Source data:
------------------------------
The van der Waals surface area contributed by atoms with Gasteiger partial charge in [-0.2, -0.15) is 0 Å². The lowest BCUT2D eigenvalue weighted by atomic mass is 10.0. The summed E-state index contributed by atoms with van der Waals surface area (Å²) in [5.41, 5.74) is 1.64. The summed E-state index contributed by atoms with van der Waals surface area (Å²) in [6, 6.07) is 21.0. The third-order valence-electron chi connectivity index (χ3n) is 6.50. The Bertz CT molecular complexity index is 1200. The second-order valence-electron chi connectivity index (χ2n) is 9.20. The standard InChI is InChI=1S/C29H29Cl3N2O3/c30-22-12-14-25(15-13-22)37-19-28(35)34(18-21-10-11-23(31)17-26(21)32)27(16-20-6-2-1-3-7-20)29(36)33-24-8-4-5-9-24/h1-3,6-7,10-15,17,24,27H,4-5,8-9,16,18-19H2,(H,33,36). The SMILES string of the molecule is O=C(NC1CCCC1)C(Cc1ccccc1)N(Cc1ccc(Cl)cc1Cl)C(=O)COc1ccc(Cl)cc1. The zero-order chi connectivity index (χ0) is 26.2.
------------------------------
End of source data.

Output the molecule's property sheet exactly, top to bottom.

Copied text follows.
The van der Waals surface area contributed by atoms with Gasteiger partial charge in [-0.2, -0.15) is 0 Å². The lowest BCUT2D eigenvalue weighted by atomic mass is 10.0. The summed E-state index contributed by atoms with van der Waals surface area (Å²) in [5.41, 5.74) is 1.64. The summed E-state index contributed by atoms with van der Waals surface area (Å²) in [6, 6.07) is 21.0. The third-order valence-electron chi connectivity index (χ3n) is 6.50. The Bertz CT molecular complexity index is 1200. The second-order valence-electron chi connectivity index (χ2n) is 9.20. The standard InChI is InChI=1S/C29H29Cl3N2O3/c30-22-12-14-25(15-13-22)37-19-28(35)34(18-21-10-11-23(31)17-26(21)32)27(16-20-6-2-1-3-7-20)29(36)33-24-8-4-5-9-24/h1-3,6-7,10-15,17,24,27H,4-5,8-9,16,18-19H2,(H,33,36). The SMILES string of the molecule is O=C(NC1CCCC1)C(Cc1ccccc1)N(Cc1ccc(Cl)cc1Cl)C(=O)COc1ccc(Cl)cc1. The zero-order chi connectivity index (χ0) is 26.2.